November 16, 2010

Uranium Demand Rising as China `Piles Up' Contracts, Paladin Energy Says

Published on Tuesday Nov 16 2010

Australia's Uranium Miner Paladin Energy, expects prices to keep rising as China drives demand for nuclear fuel.

China has “piled up” contracts to import uranium, Paladin Chief Executive Officer John Borshoff told analysts on a call today. “Although they have sucked a chunk out of new production, they are nowhere near their target of acquiring in the vicinity of 45 to 50 million pounds per annum by 2020.”

Paladin, which operates the Langer Heinrich mine in Namibia and the Kayelekera project in Malawi, forecasts increasing uranium demand as countries such as China expand the use of nuclear power to curb emissions from burning coal. The Perth- based company aims to double uranium oxide output to almost 14 million pounds by 2016 from a projected 7 million pounds in the year ending June 30, 2011.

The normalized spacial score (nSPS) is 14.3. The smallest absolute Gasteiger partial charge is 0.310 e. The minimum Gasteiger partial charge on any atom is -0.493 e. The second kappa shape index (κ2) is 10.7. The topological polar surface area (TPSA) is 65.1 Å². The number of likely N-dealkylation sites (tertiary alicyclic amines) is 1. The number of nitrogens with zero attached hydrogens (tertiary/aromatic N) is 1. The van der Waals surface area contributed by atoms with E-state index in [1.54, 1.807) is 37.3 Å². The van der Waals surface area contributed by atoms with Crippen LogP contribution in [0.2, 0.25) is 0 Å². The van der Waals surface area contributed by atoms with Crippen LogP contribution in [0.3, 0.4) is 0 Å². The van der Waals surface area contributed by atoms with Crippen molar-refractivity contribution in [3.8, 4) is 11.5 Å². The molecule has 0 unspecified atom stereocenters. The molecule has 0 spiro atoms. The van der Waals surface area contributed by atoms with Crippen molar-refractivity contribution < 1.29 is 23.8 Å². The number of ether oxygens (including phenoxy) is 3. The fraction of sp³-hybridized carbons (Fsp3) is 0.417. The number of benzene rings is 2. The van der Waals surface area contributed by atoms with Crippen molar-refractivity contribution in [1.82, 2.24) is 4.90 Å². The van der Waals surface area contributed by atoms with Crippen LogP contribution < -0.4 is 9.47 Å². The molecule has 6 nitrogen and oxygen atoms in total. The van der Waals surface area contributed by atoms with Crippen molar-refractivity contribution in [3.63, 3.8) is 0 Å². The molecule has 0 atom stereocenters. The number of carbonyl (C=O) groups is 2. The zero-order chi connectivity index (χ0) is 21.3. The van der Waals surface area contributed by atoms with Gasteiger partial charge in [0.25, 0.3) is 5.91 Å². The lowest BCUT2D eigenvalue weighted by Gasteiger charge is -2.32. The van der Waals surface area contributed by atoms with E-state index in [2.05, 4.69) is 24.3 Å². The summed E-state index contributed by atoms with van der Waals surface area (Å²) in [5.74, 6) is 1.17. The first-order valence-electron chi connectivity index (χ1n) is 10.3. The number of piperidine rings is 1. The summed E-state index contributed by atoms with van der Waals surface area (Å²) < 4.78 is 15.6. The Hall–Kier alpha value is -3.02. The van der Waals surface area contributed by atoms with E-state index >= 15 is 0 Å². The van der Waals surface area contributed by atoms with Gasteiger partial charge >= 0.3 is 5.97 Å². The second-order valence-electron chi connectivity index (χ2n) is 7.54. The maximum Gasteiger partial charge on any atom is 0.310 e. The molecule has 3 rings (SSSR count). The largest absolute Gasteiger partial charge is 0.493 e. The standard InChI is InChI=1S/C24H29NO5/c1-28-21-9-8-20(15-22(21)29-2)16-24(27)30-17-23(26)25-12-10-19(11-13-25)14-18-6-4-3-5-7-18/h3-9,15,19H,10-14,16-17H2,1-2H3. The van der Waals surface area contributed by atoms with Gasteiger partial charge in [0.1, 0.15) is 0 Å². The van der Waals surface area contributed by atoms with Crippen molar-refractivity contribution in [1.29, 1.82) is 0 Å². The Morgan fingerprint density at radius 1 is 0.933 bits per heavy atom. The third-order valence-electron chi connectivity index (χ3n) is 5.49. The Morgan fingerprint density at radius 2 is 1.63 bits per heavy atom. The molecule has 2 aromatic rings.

Paladin’s uranium production rose 83 percent to 1.36 million pounds in the three months through September from a year earlier, it said last month.

Uranium oxide prices have rallied in the past month to about $59 a pound, compared with $40 in the second quarter of the year, Macquarie Group Ltd. said in a report today. Chinese imports have increased, particularly between June and September, according to Macquarie. Uranium peaked at $136 a pound in 2007.

Paladin is targeting uranium shipments to China in 2011 after signing a preliminary agreement with the nation’s second- biggest builder of nuclear power plants. The Australian company aims to convert a memorandum of understanding with China Guangdong Nuclear Power Group Co. into supply contracts later this year or early 2011, Borshoff said Sept. 1.

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